* Italian banks tapped 116 bln euros of ECB cash on Weds
* 42-44 pct of 2012 Italian bank funding covered-Intermonte
* UniCredit,Intesa to use cash for industry, families
By Paola Arosio and Gabriella Bruschi
MILAN, Dec 22 (Reuters) - Italy’s banks are almost halfway towards meeting their funding needs for 2012 after they tapped 116 billion euros of cheap long-term cash from the European Central Bank on Wednesday.
The ECB’s first ever offer of three-year loans on Wednesday drew heavy demand of 489 billion euros from 523 banks, raising hopes a credit crunch can be avoided and that the money could be used to buy Italian and Spanish bonds.
The ECB will follow up with another similar operation in February in a move designed to directly help banks which need to raise capital.
A study by local broker Intermonte said 42-44 percent of total Italian bank funding and 75-80 percent of wholesale funding for next year had been raised on Wednesday.
Three sources said their estimates were in the same range as that of Intermonte.
Italian lenders have been effectively shut out of wholesale debt markets because of a funding squeeze, and have increased their reliance on cheaper borrowing from the European Central Bank.
In November, ECB funding for Italian banks rose to 153 billion euros from 111 billion a month before. In June it stood at just 41 billion euros.
The euro zone banks also have about 920 billion euros of liquidity existing with the ECB which indicates Italian banks could have some 230 billion.
On top of this are funds the banks can raise through the wide range of cash operations offered by the ECB.
Italy’s two top banks UniCredit and Intesa Sanpaolo will use the new ECB three-year liquidity to help fund Italian industry and families, managers at the two lenders said in newspaper interviews on Thursday.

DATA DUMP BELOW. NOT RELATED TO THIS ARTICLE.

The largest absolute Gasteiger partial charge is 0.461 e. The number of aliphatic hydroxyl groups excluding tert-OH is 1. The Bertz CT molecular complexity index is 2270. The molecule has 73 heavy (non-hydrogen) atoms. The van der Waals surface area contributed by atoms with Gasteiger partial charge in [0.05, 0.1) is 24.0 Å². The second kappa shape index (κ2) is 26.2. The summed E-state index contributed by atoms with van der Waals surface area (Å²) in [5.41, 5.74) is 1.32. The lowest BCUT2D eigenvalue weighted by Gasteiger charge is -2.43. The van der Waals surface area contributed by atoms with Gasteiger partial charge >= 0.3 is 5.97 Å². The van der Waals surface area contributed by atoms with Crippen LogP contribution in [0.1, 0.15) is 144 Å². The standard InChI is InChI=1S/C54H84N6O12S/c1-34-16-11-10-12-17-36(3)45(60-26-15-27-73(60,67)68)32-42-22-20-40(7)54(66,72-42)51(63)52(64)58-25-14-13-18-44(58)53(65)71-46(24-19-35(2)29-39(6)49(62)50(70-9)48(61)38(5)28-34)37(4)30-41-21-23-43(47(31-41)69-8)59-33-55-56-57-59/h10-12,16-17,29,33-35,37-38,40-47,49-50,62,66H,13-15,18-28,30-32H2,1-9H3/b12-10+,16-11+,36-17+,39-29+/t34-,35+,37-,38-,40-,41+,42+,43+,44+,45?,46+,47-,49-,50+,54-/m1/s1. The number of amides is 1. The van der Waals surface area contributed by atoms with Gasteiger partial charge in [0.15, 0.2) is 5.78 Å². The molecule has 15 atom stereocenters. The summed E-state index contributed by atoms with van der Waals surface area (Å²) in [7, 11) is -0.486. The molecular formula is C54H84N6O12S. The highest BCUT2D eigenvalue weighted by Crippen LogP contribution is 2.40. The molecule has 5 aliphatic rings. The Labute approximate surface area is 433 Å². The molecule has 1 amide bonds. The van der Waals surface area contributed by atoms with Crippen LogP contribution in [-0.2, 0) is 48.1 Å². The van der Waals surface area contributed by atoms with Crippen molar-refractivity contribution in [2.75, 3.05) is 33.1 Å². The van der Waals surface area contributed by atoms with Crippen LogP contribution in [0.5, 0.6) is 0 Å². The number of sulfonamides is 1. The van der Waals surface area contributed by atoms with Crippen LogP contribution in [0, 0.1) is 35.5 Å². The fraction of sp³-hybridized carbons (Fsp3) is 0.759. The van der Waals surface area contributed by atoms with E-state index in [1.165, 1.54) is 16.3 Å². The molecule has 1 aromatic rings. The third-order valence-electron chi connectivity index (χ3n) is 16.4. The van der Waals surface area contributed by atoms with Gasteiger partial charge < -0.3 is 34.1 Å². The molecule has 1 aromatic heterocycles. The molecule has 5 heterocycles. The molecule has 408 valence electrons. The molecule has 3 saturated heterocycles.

There is speculation that some banks will use the ECB funds not to boost the real economy but for carry trades on investment in high-yielding government bonds.
“We intend to support the real economy as far as is possible given the stiff ties imposed by EBA,” the CEO of UBI Banca Victor Massiah told Reuters.
Italian banks have 192 billion euros of domestic government bonds on their books, of which 160 billion are spread among the five top lenders.
Italy’s banks raised 116 billion euros at Wednesday’s three-year refi operation at a cost of between 1 percent and 2 percent. The cost is much less than banks would have had to pay if they had to refinance on the market.
“After the crisis grew more acute in the autumn, bank bond yields on the secondary market shot up and it would have been very difficult for the banks to turn to the capital markets,” a strategist said. (Writing by Stephen Jewkes; Editing by Jon Loades-Carter)